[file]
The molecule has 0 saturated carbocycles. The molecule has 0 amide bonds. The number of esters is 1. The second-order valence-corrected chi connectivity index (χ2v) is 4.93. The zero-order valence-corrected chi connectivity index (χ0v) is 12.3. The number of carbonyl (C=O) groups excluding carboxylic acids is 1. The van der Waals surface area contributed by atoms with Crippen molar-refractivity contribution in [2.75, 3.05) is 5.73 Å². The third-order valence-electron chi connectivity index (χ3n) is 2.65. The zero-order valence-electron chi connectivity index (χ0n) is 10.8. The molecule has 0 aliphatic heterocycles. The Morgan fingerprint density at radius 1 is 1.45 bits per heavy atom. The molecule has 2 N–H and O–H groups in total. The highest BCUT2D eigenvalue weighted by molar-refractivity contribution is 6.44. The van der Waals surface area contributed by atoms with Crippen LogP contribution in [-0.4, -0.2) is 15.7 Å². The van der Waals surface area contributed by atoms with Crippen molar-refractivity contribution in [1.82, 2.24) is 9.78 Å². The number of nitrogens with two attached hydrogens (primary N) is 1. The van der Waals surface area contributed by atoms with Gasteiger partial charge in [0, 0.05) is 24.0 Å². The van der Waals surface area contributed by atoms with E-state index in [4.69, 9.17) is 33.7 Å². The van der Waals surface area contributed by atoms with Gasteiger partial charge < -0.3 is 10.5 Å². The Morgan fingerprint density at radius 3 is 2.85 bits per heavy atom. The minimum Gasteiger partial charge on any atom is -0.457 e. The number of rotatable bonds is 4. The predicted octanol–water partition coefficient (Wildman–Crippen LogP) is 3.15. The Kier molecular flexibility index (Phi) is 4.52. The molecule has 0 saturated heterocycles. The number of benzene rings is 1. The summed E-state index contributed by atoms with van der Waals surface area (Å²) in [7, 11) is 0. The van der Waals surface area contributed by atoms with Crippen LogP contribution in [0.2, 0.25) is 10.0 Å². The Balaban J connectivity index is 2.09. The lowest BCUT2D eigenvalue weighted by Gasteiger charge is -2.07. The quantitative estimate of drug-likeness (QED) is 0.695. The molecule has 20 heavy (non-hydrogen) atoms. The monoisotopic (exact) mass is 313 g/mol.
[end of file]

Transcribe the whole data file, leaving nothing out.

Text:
The molecule has 0 saturated carbocycles. The molecule has 0 amide bonds. The number of esters is 1. The second-order valence-corrected chi connectivity index (χ2v) is 4.93. The zero-order valence-corrected chi connectivity index (χ0v) is 12.3. The number of carbonyl (C=O) groups excluding carboxylic acids is 1. The van der Waals surface area contributed by atoms with Crippen molar-refractivity contribution in [2.75, 3.05) is 5.73 Å². The third-order valence-electron chi connectivity index (χ3n) is 2.65. The zero-order valence-electron chi connectivity index (χ0n) is 10.8. The molecule has 0 aliphatic heterocycles. The Morgan fingerprint density at radius 1 is 1.45 bits per heavy atom. The molecule has 2 N–H and O–H groups in total. The highest BCUT2D eigenvalue weighted by molar-refractivity contribution is 6.44. The van der Waals surface area contributed by atoms with Crippen LogP contribution in [-0.4, -0.2) is 15.7 Å². The van der Waals surface area contributed by atoms with Crippen molar-refractivity contribution in [1.82, 2.24) is 9.78 Å². The number of nitrogens with two attached hydrogens (primary N) is 1. The van der Waals surface area contributed by atoms with Gasteiger partial charge in [0, 0.05) is 24.0 Å². The van der Waals surface area contributed by atoms with E-state index in [4.69, 9.17) is 33.7 Å². The van der Waals surface area contributed by atoms with Gasteiger partial charge < -0.3 is 10.5 Å². The Morgan fingerprint density at radius 3 is 2.85 bits per heavy atom. The minimum Gasteiger partial charge on any atom is -0.457 e. The number of rotatable bonds is 4. The predicted octanol–water partition coefficient (Wildman–Crippen LogP) is 3.15. The Kier molecular flexibility index (Phi) is 4.52. The molecule has 0 saturated heterocycles. The number of benzene rings is 1. The summed E-state index contributed by atoms with van der Waals surface area (Å²) in [7, 11) is 0. The van der Waals surface area contributed by atoms with Crippen LogP contribution in [0.2, 0.25) is 10.0 Å². The Balaban J connectivity index is 2.09. The lowest BCUT2D eigenvalue weighted by Gasteiger charge is -2.07. The quantitative estimate of drug-likeness (QED) is 0.695. The molecule has 20 heavy (non-hydrogen) atoms. The monoisotopic (exact) mass is 313 g/mol.